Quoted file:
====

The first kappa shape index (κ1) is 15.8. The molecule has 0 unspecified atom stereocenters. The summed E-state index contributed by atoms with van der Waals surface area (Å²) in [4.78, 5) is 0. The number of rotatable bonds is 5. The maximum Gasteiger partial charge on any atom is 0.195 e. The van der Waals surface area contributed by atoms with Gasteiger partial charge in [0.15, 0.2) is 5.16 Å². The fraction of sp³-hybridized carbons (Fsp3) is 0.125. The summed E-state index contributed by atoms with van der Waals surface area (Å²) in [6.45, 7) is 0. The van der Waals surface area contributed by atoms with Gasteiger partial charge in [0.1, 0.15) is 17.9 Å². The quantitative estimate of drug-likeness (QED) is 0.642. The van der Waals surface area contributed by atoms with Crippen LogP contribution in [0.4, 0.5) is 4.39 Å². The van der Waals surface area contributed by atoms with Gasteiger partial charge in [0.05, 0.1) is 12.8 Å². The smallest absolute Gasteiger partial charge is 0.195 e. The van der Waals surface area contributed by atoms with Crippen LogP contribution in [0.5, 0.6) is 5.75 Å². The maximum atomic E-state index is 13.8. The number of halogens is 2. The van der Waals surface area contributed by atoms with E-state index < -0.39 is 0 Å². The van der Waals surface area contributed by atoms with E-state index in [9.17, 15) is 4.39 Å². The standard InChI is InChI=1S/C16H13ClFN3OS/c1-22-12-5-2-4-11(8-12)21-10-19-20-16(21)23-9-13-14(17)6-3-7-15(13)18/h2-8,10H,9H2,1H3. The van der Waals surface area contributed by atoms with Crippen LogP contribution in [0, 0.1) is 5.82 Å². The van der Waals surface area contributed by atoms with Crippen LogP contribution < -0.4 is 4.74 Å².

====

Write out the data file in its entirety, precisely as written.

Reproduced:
The first kappa shape index (κ1) is 15.8. The molecule has 0 unspecified atom stereocenters. The summed E-state index contributed by atoms with van der Waals surface area (Å²) in [4.78, 5) is 0. The number of rotatable bonds is 5. The maximum Gasteiger partial charge on any atom is 0.195 e. The van der Waals surface area contributed by atoms with Gasteiger partial charge in [0.15, 0.2) is 5.16 Å². The fraction of sp³-hybridized carbons (Fsp3) is 0.125. The summed E-state index contributed by atoms with van der Waals surface area (Å²) in [6.45, 7) is 0. The van der Waals surface area contributed by atoms with Gasteiger partial charge in [0.1, 0.15) is 17.9 Å². The quantitative estimate of drug-likeness (QED) is 0.642. The van der Waals surface area contributed by atoms with Crippen LogP contribution in [0.4, 0.5) is 4.39 Å². The van der Waals surface area contributed by atoms with Gasteiger partial charge in [0.05, 0.1) is 12.8 Å². The smallest absolute Gasteiger partial charge is 0.195 e. The van der Waals surface area contributed by atoms with Crippen LogP contribution in [0.5, 0.6) is 5.75 Å². The maximum atomic E-state index is 13.8. The number of halogens is 2. The van der Waals surface area contributed by atoms with E-state index < -0.39 is 0 Å². The van der Waals surface area contributed by atoms with E-state index in [9.17, 15) is 4.39 Å². The standard InChI is InChI=1S/C16H13ClFN3OS/c1-22-12-5-2-4-11(8-12)21-10-19-20-16(21)23-9-13-14(17)6-3-7-15(13)18/h2-8,10H,9H2,1H3. The van der Waals surface area contributed by atoms with Crippen LogP contribution in [0, 0.1) is 5.82 Å². The van der Waals surface area contributed by atoms with Crippen LogP contribution < -0.4 is 4.74 Å².